After a long battle in courts, French luxury giant, Louis Vuitton Moët Hennessy, LVMH, and online auction site, eBay, have finally settled out of court. The two powerhouse companies released a joint statement, stating, “eBay and LVMH today announced a cooperative effort to protect intellectual property rights and combat counterfeits in online commerce. Thanks to the cooperation measures put in place, the companies have settled ongoing litigation.”
This ends a litigation struggle that started in 2006, when LVMH sued eBay for not controlling the prolific knockoffs that appeared for sale on its site. LVMH argued that most of the products sold on the site that bore LVMH brands, such as Louis Vuitton, Christian Dior, Givenchy, Guerlain, and more, were counterfeit products. The luxury conglomerate also claimed that sales of the knockoffs on eBay hurt its brands’ sales, thus damaging the brands and LVMH.
In 2008, French courts ordered eBay to pay $19.28 million euros to Louis Vuitton Malletier, $16.3 million euros to Christian Dior Couture, and $3.25 million euros to four perfume brands (Dior, Kenzo, Givenchy and Guerlain), for damages for the sale of counterfeit goods. This came out to a total of $63 million at the exchange rate of the time.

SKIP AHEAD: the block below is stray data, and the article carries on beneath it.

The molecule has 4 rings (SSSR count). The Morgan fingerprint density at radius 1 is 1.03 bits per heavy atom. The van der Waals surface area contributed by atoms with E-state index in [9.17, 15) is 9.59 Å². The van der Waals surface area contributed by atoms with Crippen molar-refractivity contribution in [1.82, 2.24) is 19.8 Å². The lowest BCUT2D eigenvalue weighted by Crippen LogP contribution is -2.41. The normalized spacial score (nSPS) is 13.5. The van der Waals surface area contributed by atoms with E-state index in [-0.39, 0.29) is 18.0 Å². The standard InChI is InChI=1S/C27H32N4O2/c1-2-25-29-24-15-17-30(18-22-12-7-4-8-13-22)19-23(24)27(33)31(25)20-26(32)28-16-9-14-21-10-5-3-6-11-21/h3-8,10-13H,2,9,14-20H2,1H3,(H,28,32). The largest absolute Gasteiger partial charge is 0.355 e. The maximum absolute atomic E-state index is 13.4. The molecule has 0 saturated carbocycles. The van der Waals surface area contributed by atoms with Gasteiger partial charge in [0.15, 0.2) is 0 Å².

eBay immediately appealed the ruling claiming that the ruling overstepped the boundaries of what LVMH was claiming and would in fact eventually eliminate legitimate competition in the marketplace. eBay believed that the ruling was more of an “attempt by LVMH to protect uncompetitive commercial practices at the expense of consumer choice and the livelihood of law-abiding sellers that eBay empowers everyday.”
An appeals court then lowered the amount of damages $2.55 million. eBay still didn’t agree with this ruling, stating they planned to appeal and they believe[d] that the higher courts will overturn this ruling and ensure that e-commerce companies such as eBay will continue to provide a platform for buyers and sellers to trade authentic goods,” said Alex von Schirmeister, general manager of eBay in France.
It seems that the two companies have finally come to an agreement over the legal battle; however, no details of the settlement have been made public.
The settlement seems to signify that the industry is understanding the importance of controlling and disabling the sale of counterfeit goods. While it is important that a brand fights for and protects its intellectual property rights, retailers who are entrusted with the sale of a brand’s goods must also protect that brand’s intellectual property rights, and it seems that these two companies have come to an understanding that will protect the intellectual property rights of the brands under LVMH’s helm.